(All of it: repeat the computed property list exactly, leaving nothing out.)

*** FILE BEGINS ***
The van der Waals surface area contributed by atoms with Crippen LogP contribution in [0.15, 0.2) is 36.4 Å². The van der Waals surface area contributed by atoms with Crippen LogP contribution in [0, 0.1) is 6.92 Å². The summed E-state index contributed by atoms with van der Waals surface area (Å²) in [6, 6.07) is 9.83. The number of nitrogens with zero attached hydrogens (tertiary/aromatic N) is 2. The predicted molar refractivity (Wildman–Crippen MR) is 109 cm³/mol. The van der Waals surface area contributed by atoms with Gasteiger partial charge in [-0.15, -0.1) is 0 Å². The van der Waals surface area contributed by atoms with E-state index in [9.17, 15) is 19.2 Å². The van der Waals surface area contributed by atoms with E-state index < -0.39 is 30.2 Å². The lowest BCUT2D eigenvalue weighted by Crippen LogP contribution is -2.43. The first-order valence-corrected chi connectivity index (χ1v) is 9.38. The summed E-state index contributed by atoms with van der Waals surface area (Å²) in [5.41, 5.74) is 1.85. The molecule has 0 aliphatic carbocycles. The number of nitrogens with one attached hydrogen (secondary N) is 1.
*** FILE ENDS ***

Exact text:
The van der Waals surface area contributed by atoms with Crippen LogP contribution in [0.15, 0.2) is 36.4 Å². The van der Waals surface area contributed by atoms with Crippen LogP contribution in [0, 0.1) is 6.92 Å². The summed E-state index contributed by atoms with van der Waals surface area (Å²) in [6, 6.07) is 9.83. The number of nitrogens with zero attached hydrogens (tertiary/aromatic N) is 2. The predicted molar refractivity (Wildman–Crippen MR) is 109 cm³/mol. The van der Waals surface area contributed by atoms with Gasteiger partial charge in [-0.15, -0.1) is 0 Å². The van der Waals surface area contributed by atoms with E-state index in [9.17, 15) is 19.2 Å². The van der Waals surface area contributed by atoms with E-state index < -0.39 is 30.2 Å². The lowest BCUT2D eigenvalue weighted by Crippen LogP contribution is -2.43. The first-order valence-corrected chi connectivity index (χ1v) is 9.38. The summed E-state index contributed by atoms with van der Waals surface area (Å²) in [5.41, 5.74) is 1.85. The molecule has 0 aliphatic carbocycles. The number of nitrogens with one attached hydrogen (secondary N) is 1.